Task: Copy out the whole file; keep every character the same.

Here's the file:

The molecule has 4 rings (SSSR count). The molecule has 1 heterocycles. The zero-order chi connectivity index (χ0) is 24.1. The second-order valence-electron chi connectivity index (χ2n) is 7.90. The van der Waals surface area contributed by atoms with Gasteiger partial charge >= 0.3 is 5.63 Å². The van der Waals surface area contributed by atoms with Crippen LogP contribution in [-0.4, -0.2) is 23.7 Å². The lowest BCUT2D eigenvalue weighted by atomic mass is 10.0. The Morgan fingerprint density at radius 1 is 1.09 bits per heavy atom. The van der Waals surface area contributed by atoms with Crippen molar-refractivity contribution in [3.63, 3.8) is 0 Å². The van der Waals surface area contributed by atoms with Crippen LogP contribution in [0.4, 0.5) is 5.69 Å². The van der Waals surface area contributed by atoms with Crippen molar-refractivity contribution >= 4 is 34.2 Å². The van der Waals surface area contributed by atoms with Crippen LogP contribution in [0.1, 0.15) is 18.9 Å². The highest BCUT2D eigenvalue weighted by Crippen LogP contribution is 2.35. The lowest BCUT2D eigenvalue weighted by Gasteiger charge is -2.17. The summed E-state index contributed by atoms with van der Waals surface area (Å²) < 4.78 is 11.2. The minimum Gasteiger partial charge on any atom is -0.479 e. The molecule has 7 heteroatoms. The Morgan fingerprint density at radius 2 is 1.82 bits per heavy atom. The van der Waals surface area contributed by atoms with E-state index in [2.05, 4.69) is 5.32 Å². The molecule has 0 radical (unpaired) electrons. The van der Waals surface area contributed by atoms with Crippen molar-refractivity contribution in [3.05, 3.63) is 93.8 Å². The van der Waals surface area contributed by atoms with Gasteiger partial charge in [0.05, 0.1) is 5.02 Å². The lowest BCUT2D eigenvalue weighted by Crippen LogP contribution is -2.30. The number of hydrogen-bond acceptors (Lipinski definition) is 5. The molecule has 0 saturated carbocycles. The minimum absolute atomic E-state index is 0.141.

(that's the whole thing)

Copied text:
The molecule has 4 rings (SSSR count). The molecule has 1 heterocycles. The zero-order chi connectivity index (χ0) is 24.1. The second-order valence-electron chi connectivity index (χ2n) is 7.90. The van der Waals surface area contributed by atoms with Gasteiger partial charge >= 0.3 is 5.63 Å². The van der Waals surface area contributed by atoms with Crippen LogP contribution in [-0.4, -0.2) is 23.7 Å². The lowest BCUT2D eigenvalue weighted by atomic mass is 10.0. The Morgan fingerprint density at radius 1 is 1.09 bits per heavy atom. The van der Waals surface area contributed by atoms with Crippen molar-refractivity contribution in [3.63, 3.8) is 0 Å². The van der Waals surface area contributed by atoms with Crippen LogP contribution in [0.4, 0.5) is 5.69 Å². The van der Waals surface area contributed by atoms with Crippen molar-refractivity contribution >= 4 is 34.2 Å². The van der Waals surface area contributed by atoms with Crippen LogP contribution in [0.1, 0.15) is 18.9 Å². The highest BCUT2D eigenvalue weighted by Crippen LogP contribution is 2.35. The lowest BCUT2D eigenvalue weighted by Gasteiger charge is -2.17. The summed E-state index contributed by atoms with van der Waals surface area (Å²) < 4.78 is 11.2. The minimum Gasteiger partial charge on any atom is -0.479 e. The molecule has 7 heteroatoms. The Morgan fingerprint density at radius 2 is 1.82 bits per heavy atom. The van der Waals surface area contributed by atoms with E-state index in [2.05, 4.69) is 5.32 Å². The molecule has 0 radical (unpaired) electrons. The van der Waals surface area contributed by atoms with Crippen molar-refractivity contribution in [3.05, 3.63) is 93.8 Å². The van der Waals surface area contributed by atoms with Gasteiger partial charge in [0.05, 0.1) is 5.02 Å². The lowest BCUT2D eigenvalue weighted by Crippen LogP contribution is -2.30. The number of hydrogen-bond acceptors (Lipinski definition) is 5. The molecule has 0 saturated carbocycles. The minimum absolute atomic E-state index is 0.141.